Kevin: For the last five years in Sleep and Dreams we've developed a really rewarding education partnership with Menlo-Atherton High School, which is just a few short miles from our campus at Stanford.
Each year several dozen Stanford students from Sleep and Dreams prepare a presentation on the essential aspects of the sleep knowledge they are learning in class to share with the freshmen high school students at M-A. They present this information with the help of several dozen juniors from M-A--known as Sleep Ambassadors--who take part in a bit of training that includes a visit to the Sleep and Dreams class earlier in the year.
Thinking back to when I was in high school a few years ago and the consistently mounting sleep deprivation that came along with it--as well as the lack of any formal scientific class discussion about it--it's clear to see how valuable an education on sleep is at this stage of life.
This page is dedicated to sharing the success of the M-A/Stanford education partnership, and providing information about it to those who'd like to learn more. I'll now turn it over to Maggie Betsock, the current director of the M-A Teen Sleep Program, to tell you more about it.
Menlo-Atherton High School's Teen Sleep Program was launched in the fall of 2006. In 2008, the program received an honorable mention from the National Sleep Foundation's Healthy Sleep Community Awards for its "comprehensive, student-focused sleep education campaign." In 2009, the program was awarded the prestigious Golden Bell award by the California School Boards Association.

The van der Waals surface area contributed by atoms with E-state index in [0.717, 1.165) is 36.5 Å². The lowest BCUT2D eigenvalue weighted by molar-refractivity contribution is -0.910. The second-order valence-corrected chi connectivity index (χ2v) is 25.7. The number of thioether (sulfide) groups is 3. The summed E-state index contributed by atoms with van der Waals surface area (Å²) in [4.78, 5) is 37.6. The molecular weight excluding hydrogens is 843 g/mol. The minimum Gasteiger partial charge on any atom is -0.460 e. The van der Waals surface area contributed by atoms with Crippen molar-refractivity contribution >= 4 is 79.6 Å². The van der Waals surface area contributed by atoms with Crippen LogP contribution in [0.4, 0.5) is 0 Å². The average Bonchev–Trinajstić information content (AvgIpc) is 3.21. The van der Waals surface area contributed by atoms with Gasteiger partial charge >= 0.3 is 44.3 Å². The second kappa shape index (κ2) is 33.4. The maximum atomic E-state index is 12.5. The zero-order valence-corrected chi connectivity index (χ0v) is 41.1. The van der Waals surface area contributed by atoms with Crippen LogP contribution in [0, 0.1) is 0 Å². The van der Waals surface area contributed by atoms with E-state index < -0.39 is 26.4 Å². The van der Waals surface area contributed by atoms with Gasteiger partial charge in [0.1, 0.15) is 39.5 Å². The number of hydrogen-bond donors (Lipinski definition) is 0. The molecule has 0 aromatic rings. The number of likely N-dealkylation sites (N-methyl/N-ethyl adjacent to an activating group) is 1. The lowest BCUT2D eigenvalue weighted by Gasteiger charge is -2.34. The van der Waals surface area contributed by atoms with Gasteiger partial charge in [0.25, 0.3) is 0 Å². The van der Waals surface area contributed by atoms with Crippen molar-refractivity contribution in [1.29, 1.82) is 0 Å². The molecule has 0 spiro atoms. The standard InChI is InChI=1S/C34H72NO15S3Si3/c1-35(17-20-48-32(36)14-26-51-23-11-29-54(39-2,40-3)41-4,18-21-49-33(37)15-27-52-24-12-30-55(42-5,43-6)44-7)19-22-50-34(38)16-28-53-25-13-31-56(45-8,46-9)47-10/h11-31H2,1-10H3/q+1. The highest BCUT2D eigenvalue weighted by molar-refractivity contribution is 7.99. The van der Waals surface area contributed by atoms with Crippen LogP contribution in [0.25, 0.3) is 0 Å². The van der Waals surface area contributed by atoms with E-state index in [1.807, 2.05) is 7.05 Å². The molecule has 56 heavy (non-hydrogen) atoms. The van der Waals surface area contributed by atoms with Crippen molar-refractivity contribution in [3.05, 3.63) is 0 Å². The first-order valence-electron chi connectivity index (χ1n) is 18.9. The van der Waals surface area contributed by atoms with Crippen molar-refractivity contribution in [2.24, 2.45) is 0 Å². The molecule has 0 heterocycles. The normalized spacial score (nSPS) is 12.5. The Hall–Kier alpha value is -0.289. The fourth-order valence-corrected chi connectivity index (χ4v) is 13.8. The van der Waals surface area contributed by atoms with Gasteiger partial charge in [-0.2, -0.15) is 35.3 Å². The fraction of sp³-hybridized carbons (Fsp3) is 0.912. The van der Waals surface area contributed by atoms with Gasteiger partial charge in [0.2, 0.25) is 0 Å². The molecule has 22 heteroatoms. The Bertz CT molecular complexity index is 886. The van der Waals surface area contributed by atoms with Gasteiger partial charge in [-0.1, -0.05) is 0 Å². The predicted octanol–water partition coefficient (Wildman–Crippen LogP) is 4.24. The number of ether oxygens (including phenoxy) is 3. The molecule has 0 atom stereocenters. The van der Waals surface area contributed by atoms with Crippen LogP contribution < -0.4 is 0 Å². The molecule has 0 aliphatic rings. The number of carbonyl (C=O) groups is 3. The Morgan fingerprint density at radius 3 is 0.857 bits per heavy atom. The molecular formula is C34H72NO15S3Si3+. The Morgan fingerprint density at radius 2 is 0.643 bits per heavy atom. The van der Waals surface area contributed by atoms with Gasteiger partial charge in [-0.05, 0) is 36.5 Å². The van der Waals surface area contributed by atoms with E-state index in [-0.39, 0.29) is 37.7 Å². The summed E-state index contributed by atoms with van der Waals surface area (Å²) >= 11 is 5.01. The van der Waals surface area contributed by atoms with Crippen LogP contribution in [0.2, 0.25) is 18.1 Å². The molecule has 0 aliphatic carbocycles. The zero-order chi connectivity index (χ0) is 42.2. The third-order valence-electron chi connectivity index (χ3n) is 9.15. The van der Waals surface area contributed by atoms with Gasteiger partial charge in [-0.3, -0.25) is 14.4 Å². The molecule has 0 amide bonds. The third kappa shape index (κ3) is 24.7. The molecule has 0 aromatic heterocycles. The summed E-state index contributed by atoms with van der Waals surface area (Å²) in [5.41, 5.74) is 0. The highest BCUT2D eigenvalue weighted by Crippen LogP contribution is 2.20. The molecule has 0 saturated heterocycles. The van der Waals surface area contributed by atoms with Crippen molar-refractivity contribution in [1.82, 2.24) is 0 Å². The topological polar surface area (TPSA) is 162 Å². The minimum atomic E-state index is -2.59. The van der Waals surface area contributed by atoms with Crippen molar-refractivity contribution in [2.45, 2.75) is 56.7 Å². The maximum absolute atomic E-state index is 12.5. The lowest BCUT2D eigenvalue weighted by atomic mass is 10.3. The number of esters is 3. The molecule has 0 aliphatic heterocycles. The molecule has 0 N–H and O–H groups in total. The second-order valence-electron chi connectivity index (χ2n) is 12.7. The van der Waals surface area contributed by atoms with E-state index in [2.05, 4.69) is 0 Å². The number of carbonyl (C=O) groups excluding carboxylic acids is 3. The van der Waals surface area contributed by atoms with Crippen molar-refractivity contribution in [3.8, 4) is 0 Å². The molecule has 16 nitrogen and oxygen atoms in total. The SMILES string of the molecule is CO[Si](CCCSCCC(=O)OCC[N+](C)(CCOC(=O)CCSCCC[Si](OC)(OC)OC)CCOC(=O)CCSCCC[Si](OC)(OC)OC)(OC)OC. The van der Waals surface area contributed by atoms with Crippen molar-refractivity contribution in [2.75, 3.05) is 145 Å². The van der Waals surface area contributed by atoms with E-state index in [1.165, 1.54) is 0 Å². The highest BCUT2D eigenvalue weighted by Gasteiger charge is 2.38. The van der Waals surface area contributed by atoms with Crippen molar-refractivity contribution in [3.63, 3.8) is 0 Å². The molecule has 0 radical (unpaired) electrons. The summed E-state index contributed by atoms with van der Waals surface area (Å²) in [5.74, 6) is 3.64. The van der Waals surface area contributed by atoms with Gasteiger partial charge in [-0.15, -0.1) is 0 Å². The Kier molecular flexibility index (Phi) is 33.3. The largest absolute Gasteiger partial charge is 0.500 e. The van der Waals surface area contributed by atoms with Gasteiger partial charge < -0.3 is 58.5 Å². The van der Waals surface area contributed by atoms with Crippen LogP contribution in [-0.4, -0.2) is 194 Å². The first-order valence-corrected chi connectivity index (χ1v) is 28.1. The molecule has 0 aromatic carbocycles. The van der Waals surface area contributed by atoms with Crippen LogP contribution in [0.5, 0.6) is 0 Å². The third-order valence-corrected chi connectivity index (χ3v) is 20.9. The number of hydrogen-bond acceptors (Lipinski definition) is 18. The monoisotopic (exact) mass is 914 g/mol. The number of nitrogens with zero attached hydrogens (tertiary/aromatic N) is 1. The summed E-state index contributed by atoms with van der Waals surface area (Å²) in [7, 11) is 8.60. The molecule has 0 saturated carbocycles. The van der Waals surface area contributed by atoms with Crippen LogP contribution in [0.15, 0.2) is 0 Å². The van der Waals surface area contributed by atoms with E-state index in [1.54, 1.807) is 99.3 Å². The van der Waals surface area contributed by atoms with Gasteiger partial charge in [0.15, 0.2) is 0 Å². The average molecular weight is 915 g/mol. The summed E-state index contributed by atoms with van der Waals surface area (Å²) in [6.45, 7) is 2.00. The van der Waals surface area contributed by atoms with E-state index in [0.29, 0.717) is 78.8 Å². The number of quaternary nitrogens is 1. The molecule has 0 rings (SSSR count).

Over the past four years, the award-winning Teen Sleep Program has educated the school community on vital facts related to adolescent sleep needs. With the support and assistance of the PTA, the program has provided:
Program activities have also included:
In addition, a proposal was made to the SUHSD to implement a later start time. This resulted in a board decision to create a district-wide policy that all four high schools in the district start school no earlier than 8:30 a.m. This policy was instituted at Menlo-Atherton High School in August 2010 with a school start time, for the large majority of students, of 8:45 a.m.
The Menlo-Atherton High School Sleep Program will create and support a dynamic and enduring sleep education program that will strengthen the health, performance and resilience of M-A students and benefit faculty and families in our community.
This section describes the annual program developed for the sleep education of the Menlo-Atherton freshmen. (The education of parents, faculty and community has been handled through a variety of events and publications.) The program would not be possible in its current form with the considerable support of Dr. William Dement at Stanford University.
To build student interest and responsiveness to the information presented, a key component to the student program is the use of upper-level high school and college students as presenters. In 50-minute sessions, and teamed with students from Dr. Dement's "Sleep and Dreams" class, "Sleep Ambassadors" from among M-A's junior class science students co-present information on sleep, particularly teen-related issues, to the freshmen class.
Another key element is the focus on small class sizes for these presentations. Presentations are done during freshmen World Studies periods to allow a low ratio of students to presenters--approximately ten to one (30 students with 2-3 presenters).